|Scaffold deaths prompt probe of workplace safety laws|
The Ontario government will conduct an independent investigation into lax labour, workplace safety and enforcement laws in wake of the Christmas Eve scaffold deaths and a rash of construction worker deaths over the last 20 years.
Since 1990, a staggering 405 construction workers have lost their lives while on the job.
This morning, the Liberals named Tony Dean, one of the province’s most respected public servants, to head a panel of safety experts, labour groups, employers and academics to recommend changes by next fall.
In a statement, Dean, the former secretary of provincial cabinet, said he is honoured to lead a group of safety experts, all of whom have the common goal to “bring forward improvements that will strengthen protections for every worker in Ontario”.
Last year alone, 21 construction workers died while on the job, including the four Eastern European migrant workers who fell 13 floors off a scaffolding stage on Dec. 24, 2009. The workers who died on construction sites in 2009 did so in a variety of horrendous ways, from being struck by falling objects, accidently cut by machinery, electrocuted or crushed between vehicles.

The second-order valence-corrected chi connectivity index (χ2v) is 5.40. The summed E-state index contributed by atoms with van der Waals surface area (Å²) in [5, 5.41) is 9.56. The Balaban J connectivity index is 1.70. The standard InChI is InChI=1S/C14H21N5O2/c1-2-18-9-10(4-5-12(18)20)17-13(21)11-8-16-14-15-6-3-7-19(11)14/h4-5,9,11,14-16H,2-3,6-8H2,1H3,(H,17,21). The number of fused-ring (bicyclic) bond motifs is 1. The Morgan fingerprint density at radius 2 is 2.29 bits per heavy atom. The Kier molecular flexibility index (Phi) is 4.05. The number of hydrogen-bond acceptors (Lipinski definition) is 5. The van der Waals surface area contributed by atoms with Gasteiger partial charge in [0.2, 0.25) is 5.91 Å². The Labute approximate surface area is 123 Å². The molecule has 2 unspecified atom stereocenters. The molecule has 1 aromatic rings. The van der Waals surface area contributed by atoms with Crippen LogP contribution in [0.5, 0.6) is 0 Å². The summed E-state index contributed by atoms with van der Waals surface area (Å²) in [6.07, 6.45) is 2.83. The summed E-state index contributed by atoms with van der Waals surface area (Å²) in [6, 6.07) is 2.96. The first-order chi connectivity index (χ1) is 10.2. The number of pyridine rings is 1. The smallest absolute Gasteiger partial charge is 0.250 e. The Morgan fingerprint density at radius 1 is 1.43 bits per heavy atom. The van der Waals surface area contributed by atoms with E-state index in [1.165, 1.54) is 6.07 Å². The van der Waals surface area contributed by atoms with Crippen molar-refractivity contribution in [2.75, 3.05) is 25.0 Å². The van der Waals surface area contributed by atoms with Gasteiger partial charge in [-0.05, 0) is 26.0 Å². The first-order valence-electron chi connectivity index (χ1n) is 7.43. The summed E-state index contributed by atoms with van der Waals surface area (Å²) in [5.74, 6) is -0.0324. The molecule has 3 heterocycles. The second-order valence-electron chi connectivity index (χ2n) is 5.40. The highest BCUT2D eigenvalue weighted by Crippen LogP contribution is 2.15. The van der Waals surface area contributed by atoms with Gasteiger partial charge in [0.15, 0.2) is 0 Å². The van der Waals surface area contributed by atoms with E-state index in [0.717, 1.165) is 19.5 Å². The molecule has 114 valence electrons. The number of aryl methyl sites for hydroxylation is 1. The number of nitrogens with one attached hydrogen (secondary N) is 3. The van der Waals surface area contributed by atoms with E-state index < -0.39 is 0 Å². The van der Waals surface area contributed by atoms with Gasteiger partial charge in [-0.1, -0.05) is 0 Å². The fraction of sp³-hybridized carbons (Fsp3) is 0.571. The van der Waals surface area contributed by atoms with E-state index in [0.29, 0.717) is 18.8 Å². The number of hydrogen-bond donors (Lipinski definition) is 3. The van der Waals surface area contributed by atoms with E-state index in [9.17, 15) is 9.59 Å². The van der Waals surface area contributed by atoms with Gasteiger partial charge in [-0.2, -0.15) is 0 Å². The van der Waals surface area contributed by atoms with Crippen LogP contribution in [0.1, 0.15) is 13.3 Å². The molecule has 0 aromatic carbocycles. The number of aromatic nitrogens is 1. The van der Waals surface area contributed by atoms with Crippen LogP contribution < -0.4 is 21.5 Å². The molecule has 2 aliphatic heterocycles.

Union leaders and labour activists have long argued a lack of proper safety inspections, enforcement and oversight on the job, on top of outdated legislation which no longer reflects the reality of modern construction sites, means workers' lives are at risk.
Poor enforcement combined with the growing use of migrant workers willing to work at cheaper rates and bypass safety precautions, will mean the number of accidents will increase, they say.
The investigative panel will research best practices in workplace safety around Canada and the world in order to improve Ontario’s system.
Specifically, they will examine the continuum of safety practices in the workplace and entry-level safety training, the impact on the underground economy on health and safety practices and existing flaws in labour laws.
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